On the other hand, twentieth-century moralists such as Bernard Haring argued that morality began with a conversion to the person of Jesus Christ. There is solid New Testament grounding for this approach, notably from St. Paul, who famously taught that it is God’s grace that saves, not strict observance of the Law. Haring’s classic, The Law of Christ , was the classic inspiration of my seminary moral training. See my review of his autobiography, Free and Faithful in Christ  here.
Morrow quotes extensively from Haring, but I found that reading Haring’s entire autobiography Free and Faithful [see above] firsthand embodied the sentiment of many of the Church’s bishops at Vatican II, most of whom had been spiritually traumatized in a real sense by fascism, war, and antisemitism, most notably the Holocaust. Under obedience of his Redemptorist superiors, Haring undertook advanced studies in moral theology in the manualist tradition, but he told his superiors that the sterile syllogisms of manualist moral theology were such a waste of time he preferred to be sent to the missions.
However, in World War II he was conscripted into the German army as a chaplain though forbidden to say Mass. Haring ignored the order about offering public Mass and he also led services for Orthodox and Protestant soldiers as well. He was arrested four times before escaping into American-held territory. Deeply moved by his experiences, Haring would write some years later: “Unfortunately, I…experienced the most absurd obedience by Christians—God have mercy—toward a criminal regime. And that…radically affected my thinking and acting as a moral theologian. After the war I returned to moral theology with the firm decision to teach it so that its core concept would not be obedience but responsibility, the courage to be responsible. I believe I have remained true to this decision—of course not to the damage to genuine obedience, that is, to an obedience that is responsible and joined to openness and a critical sense.” [Morrow, p. 96]
Haring’s teaching and writing had significant influence, not just on Vatican II where he served as a theological advisor, but on generations of priests and seminarians who studied under him, including many in the United States. At issue were two questions:  Was the manualist philosophy of confession focused too much upon personal piety at the expense of the greater moral issues of the day, as in the U.S. the burning question of civil rights, and  would the legal format of confession and morality be better replaced by an evangelical, Gospel motivated change of heart and direction?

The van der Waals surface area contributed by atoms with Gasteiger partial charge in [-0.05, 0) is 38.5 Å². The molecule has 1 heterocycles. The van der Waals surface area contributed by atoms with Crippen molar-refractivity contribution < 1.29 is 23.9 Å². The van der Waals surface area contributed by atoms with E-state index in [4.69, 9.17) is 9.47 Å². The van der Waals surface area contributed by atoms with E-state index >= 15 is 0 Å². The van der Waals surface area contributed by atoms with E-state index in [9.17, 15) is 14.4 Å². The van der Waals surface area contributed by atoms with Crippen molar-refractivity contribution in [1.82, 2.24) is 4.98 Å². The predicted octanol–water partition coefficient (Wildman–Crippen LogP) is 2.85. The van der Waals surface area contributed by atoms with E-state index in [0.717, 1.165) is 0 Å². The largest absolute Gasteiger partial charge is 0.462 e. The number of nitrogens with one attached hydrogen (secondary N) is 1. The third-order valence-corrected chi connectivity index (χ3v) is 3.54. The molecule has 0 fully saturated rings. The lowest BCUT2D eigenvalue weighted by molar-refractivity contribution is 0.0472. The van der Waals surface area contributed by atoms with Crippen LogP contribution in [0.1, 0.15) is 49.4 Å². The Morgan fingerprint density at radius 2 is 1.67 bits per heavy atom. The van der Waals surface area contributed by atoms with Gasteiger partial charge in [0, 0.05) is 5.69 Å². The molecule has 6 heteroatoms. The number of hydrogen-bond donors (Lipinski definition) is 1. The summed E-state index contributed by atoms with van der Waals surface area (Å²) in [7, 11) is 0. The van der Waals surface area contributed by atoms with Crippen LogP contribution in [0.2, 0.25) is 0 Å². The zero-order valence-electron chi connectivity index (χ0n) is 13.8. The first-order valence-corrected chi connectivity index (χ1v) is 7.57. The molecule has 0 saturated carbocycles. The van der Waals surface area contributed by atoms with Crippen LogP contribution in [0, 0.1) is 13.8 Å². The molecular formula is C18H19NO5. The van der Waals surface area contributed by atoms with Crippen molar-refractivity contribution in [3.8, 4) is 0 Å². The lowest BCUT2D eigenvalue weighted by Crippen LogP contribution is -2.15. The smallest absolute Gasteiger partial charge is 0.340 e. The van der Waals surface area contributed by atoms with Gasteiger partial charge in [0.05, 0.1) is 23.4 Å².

Interestingly and tellingly, the direction of confession and moral teaching was too difficult for the Council fathers of Vatican II to tackle during its four years of meetings. The Sacrament of Penance received one sentence of attention [!] in the entire Vatican II Constitution on Liturgy, Sacrosanctum Concilium. [SC, paragraph 72] The official post-Council teaching on the Sacrament of Penance, Ordo Paenitentiae [“The Rite of Penance”] was not released until December 1973. Interestingly, this is one of few post-Vatican II documents which has been pulled off the shelf; I cannot find it in English, and Morrow does not cite it in her bibliography. What I did find was an official Vatican statement on the Sacrament of Penance in 2015, during the reign of Pope Francis [r. 2013--] which reads: The Ordo Paenitentiae was promulgated on 2 December 1973, in accordance with the conciliar mandate which revised the Rite and formulas «so that they more clearly express both the nature and effect of the Sacrament» (SC 72). At the distance of some decades, however, one notes that the Rite and formulas have not always been respected. Maybe, this is because some of the celebrative suggestions were judged inopportune or too excessive.
So, what pastoral realities developed before and after 1973 surrounding the Sacrament of Penance that the Church considered “inopportune and too excessive?” The author treats of these and more issues in Chapter 4, “Penance in a New Land: Developments in Nonsacramental Practice;” Chapter 5, “To Eat Meat or Not? Paenitemini, the NCCB’s [USCCB’s] Pastoral Statement, and the Decline of Penance;” and Chapter 6, “Thinking Outside the Box: The Decline of Sacramental Confession.”
I will review and comment on the second half of the book in three weeks. I am taking some time off to celebrate my 75th birthday. But don’t wait for me: buy the book. You will want it in your working libraries for years to come. I checked around the internet and Amazon does have the best prices on this book.